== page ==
The Customer is Not Always Right

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The rule the customer is always right is not actually true, sometimes the customer can be very wrong and not understand the information clearly, be blatantly rude or just disrespectful.

The key in these cases as a company is to make sure you are professional, courteous and handle the situation without being baited into responding in a way which could reflect negatively on your organization. 

You should always approach the situation with the intention to remediate and resolve to make both the customer and your organization happy considering the alternatives if the situation escalates or customer continues to be unhappy and what can come from it.

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Never however let a situation roll you over to where you are making a bad decision for your business or being bullied into something that genuinely isn’t a fault.  I remember a story once told to me where a customer walked into a fast food type of restaurant with an expired coupon and demanded that it be valid and accepted.  They were rude about it, and the coupon wasn’t a day or two missed but months old.

The company offered a current deal and discount instead, but would not honor the expired coupon and wound up losing the business from that customer who threatened never to return.

Do you think the company did the right thing?

Would you honor an expired coupon and get some customer business or stand fast and reject honoring and take the chance of losing the customer?

I am not saying one decision or the other is the right move every time, but considering what may happen from either scenario in a split decision is key.  Would the customer try to use expired coupons again and abuse the system, or would the more likely come back and become a repeat customer if you let them use the expired coupon that one time?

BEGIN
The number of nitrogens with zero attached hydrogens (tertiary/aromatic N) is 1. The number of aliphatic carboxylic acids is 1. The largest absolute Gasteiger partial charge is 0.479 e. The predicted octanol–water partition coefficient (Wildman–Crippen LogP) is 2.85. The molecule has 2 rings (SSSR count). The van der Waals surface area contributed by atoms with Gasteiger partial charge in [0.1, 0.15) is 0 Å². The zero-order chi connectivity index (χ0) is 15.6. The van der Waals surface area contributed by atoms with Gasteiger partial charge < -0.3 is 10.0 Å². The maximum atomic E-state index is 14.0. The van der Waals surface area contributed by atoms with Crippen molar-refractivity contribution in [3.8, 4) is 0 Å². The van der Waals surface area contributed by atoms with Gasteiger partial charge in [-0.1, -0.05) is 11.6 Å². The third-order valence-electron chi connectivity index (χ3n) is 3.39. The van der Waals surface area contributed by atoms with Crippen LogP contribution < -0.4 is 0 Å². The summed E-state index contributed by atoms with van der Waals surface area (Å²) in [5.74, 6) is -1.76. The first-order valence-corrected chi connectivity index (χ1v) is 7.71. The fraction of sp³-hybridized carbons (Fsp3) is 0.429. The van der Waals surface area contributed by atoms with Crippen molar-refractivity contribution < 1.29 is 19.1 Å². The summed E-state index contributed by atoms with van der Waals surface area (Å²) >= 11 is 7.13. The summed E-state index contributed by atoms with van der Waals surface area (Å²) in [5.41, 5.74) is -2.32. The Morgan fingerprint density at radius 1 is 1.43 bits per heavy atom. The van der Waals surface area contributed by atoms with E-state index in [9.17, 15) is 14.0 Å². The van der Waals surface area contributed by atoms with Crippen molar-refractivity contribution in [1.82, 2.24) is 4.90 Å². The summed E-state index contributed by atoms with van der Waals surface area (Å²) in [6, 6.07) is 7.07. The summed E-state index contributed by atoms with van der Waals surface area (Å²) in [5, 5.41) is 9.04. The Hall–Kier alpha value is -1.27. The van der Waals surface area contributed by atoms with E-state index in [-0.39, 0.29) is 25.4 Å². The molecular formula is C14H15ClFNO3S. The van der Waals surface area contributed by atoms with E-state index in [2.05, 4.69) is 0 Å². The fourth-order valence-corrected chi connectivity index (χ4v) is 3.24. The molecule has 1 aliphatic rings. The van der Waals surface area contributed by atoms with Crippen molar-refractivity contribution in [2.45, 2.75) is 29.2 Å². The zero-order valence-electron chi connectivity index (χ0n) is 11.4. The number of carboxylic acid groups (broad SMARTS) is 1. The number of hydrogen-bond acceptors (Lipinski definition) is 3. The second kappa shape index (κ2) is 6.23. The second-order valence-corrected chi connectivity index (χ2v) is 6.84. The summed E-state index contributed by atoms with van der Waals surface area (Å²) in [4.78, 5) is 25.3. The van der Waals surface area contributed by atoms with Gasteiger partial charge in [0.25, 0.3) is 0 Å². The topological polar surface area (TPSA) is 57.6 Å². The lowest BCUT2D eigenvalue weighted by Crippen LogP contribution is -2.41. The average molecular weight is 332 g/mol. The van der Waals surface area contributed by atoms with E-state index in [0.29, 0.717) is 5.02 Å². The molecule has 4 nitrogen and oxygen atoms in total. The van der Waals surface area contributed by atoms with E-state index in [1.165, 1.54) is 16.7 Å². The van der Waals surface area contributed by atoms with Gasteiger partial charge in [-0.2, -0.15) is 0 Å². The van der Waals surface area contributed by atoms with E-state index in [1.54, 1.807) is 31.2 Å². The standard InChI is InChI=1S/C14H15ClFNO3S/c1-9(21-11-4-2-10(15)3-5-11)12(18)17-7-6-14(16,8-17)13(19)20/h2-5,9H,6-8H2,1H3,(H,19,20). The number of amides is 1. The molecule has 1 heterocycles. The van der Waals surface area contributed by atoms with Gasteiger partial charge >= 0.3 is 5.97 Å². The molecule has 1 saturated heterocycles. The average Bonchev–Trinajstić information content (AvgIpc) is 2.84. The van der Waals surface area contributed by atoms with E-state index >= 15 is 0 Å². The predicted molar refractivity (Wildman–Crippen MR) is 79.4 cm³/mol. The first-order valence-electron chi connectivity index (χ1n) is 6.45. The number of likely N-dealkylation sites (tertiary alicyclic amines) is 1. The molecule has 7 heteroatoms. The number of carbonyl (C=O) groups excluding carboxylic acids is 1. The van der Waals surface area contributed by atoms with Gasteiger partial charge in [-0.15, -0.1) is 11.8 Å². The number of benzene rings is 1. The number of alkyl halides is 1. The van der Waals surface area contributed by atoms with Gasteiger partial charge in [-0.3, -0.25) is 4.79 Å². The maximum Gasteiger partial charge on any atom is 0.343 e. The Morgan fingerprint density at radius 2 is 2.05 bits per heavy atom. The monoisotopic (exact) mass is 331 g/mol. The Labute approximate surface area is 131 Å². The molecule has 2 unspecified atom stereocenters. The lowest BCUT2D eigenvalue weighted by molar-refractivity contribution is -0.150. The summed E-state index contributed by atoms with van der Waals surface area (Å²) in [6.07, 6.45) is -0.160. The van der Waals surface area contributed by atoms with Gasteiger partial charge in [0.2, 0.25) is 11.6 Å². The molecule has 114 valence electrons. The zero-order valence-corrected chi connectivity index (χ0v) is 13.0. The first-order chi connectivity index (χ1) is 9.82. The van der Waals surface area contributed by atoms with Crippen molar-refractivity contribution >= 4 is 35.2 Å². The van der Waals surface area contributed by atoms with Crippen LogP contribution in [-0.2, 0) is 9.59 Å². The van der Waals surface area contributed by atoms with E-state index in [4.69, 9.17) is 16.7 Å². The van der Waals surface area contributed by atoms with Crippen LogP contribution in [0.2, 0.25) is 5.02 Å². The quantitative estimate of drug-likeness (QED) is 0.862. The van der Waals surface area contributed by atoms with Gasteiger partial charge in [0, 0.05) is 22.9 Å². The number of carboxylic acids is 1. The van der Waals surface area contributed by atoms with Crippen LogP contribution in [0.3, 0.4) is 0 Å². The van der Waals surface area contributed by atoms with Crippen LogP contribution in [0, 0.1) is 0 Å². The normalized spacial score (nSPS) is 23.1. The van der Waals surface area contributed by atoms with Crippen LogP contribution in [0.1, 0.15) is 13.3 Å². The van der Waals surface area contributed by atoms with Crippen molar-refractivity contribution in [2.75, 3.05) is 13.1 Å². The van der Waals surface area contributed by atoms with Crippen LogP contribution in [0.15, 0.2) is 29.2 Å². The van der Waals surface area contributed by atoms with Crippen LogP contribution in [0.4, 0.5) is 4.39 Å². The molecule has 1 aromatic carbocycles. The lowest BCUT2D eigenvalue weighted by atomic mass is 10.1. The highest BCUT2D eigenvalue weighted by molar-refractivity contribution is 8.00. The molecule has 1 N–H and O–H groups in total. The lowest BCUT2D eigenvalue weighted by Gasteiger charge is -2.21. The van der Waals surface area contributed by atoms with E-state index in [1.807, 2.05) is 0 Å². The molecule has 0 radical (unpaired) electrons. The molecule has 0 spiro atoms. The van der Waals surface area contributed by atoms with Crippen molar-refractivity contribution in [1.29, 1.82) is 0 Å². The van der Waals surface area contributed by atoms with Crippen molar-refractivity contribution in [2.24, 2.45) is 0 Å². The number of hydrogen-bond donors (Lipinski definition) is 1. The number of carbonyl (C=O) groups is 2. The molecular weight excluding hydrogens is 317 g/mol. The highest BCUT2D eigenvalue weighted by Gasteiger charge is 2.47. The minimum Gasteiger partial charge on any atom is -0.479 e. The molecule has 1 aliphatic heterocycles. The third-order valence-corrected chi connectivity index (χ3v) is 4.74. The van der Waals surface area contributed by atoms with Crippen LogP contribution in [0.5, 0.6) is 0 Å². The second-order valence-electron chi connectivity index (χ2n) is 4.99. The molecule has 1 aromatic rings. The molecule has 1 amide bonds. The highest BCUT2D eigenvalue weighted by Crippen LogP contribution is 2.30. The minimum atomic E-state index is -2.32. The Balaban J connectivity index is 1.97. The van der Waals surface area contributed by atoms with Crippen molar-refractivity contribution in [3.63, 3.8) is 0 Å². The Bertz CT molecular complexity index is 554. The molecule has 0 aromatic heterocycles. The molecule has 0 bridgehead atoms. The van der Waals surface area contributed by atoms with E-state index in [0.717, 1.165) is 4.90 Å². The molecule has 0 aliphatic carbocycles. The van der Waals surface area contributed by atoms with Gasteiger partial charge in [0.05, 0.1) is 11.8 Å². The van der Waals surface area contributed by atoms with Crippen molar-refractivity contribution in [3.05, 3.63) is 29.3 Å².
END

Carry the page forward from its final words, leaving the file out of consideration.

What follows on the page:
I have always had the personality type to give people the benefit of the doubt, but fool me once shame on you, fool me twice shame on me.  I think in this example I would have probably let customer use the coupon, in this case more potential value in allowing than rejecting.

This isn’t always the case however, and this was a minor example imagine if a customer bought your eBook and hated it, but waited 3 months to say they want a refund, not 1 week, not 30 days but 3 months.  You refused to provide it and suddenly a blast of negative comments about your eBook and yourself as brand were splashed all over social media, this is a potential PR issue that you have to deal with but in this case I would not stand by the refund.  There has to be a set rule because they had time to read, copy, share that information, they can’t return an e-book and if you only had 1 e-book they wouldn’t likely be a repeat customer anyway.

Have you ever had to deal with an unhappy customer and decide the customer is not right and stand fast in your decision, or in what circumstance did you make the customer happy even if it was against your initial judgment to do so?

Updated: January 20, 2013 — 8:00 am